Security specialists Kaspersky Lab have today highlighted a new threat to PC users' security. A program known as Worm.Win32.Flame, or Flame for short, is causing havoc for PC users across the globe.
It's a particularly nasty piece of work, with Kaspersky Lab stating that "the complexity and functionality of the newly discovered malicious program exceeds those of all other cyber menaces known to date."
According to Kaspersky Labs, the program is "designed to carry out cyber espionage", and is capable of accessing a computer and stealing display contents, files, data and saved audio conversations.
Though only recently uncovered by Kaspersky Lab whilst investigating the equally-malicious Wiper worm at the request of the International Telecommunication Union (ITU), Flame is believed to have existed since March 2010.
"It's important to understand that such cyber weapons can easily be used against any country," said CEO Eugene Kaspersky, describing it as "another phase" in the PC security war started by the previous Stuxnet and Duqu viruses.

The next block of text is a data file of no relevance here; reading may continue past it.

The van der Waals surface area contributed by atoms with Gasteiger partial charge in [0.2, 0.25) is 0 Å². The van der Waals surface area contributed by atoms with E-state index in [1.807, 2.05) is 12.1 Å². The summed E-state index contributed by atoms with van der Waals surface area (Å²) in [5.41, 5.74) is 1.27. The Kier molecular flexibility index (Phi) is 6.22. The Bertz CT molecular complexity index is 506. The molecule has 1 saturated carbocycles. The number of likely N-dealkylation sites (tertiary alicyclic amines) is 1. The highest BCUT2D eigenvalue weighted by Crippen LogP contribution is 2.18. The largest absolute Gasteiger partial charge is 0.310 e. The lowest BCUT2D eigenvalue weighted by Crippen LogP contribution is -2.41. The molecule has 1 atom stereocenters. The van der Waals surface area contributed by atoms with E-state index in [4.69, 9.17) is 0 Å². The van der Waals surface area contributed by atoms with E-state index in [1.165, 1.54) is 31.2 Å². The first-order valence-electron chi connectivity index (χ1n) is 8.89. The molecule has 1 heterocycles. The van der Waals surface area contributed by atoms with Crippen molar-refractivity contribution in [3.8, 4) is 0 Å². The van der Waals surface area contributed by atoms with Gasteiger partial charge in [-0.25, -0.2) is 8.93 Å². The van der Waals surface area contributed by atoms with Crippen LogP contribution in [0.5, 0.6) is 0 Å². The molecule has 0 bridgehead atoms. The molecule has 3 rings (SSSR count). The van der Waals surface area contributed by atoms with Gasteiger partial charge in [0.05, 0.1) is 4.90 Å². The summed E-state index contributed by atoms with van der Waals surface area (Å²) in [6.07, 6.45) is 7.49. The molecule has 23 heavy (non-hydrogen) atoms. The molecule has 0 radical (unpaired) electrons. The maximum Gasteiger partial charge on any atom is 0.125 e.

"Unlike with conventional warfare, the more developed countries are actually the most vulnerable in this case."
Chief security expert at Kaspesky Lab Alexander Gostev added that, "One of the most alarming facts is that the Flame cyber-attack campaign is currently in its active phase, and its operator is consistently surveying infected systems, collecting information and targeting new systems to accomplish its unknown goals."
In order to quell the threat of Flame, the ITU is activating the ITU-Impact network, which will sees 142 countries and a number of PC security companies working together to alert governments in order prepare to defend against the potential problems that the program could cause.